In Ghost in the Shell, the word ghost is colloquial slang for an individual’s consciousness. In the manga’s futuristic society, science has redefined the ghost as the thing that differentiates a human being from a biological robot. Regardless of how much biological material is replaced with electronic or mechanical substitutes, as long as an individual retains their ghost, they retain their humanity and individuality.
The concept of the ghost was borrowed by Masamune Shirow from an essay on structuralism, The Ghost in the Machine by Arthur Koestler. The title The Ghost in the Machine itself was originally used by a Gilbert Ryle to mock the paradox of conventional Cartesiam dualism and dualism in general. Koestler, like Ryle, denies Cartesian dualism and locates the origin of human mind in the physical condition of the brain. He argues that the human brain has grown and built upon earlier, more primitive brain structures, the “ghost in the machine”, which at times overpower higher logical functions, and are responsible for hate, anger and other such destructive impulses. Shirow denies dualism similarly in his work, but defines the “ghost” more broadly, not only as a physical trait, but as a phase or phenomenon that appears in a system at a certain level of complexity. The brain itself is only part of the whole neural network; if, for example, an organ is removed from a body, the autonomic nerve of the organ and consequently its “ghost” will vanish unless the stimulus of the existence of the organ is perfectly re-produced by a mechanical substitution (this isn’t necessarily true, think of pain in phantom limbs). This can be compared, by analogy, to a person with innate hearing disability being unable to understand the concept of “hearing” unless taught.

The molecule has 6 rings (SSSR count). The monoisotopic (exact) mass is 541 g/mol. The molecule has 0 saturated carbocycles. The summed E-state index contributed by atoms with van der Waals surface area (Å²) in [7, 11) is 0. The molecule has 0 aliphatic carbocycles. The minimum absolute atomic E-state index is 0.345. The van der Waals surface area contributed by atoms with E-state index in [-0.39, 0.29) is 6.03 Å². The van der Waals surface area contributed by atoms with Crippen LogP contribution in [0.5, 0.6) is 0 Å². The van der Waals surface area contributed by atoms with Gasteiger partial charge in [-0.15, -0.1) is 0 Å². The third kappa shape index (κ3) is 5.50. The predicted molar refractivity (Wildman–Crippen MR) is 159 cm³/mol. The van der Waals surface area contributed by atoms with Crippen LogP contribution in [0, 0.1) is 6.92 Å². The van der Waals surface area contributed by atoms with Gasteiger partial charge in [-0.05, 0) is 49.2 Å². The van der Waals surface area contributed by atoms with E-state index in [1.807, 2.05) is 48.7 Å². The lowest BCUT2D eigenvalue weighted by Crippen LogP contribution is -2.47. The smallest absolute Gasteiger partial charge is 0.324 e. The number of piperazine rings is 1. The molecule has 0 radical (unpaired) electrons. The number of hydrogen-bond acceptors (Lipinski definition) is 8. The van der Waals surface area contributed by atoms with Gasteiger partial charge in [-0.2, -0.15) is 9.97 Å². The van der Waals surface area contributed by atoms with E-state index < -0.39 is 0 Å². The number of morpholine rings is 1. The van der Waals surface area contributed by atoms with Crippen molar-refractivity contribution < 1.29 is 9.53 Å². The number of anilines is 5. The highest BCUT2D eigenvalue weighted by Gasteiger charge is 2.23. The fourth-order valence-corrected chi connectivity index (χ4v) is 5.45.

Ghost-dubbing, or duplicating a ghost, is an impossibility in the Ghost in the Shell universe. When performed, as a cheap AI substitute in Innocence and earlier in the manga, the original wears off.
In Ghost in the Shell, Kusanagi completely reproduces the stimulus of all of her organs in order to maintain her “ghost”. If a technical error arises during the transfer of a “ghost” from one body to another, the transfer normally results in failure, since the “ghost” tends to deteriorate due to either the difference of system at the material level or the deficiency of the transferring protocol. The Puppet Master manages not to deteriorate its “ghost” when merging with Kusanagi because his system is the body of information itself, thereby avoiding a deterioration due to the deficiency at material level.
The Greeks had a similar paradox, called the Ship of Theseus. Hegel’s concept of Geist may also be related.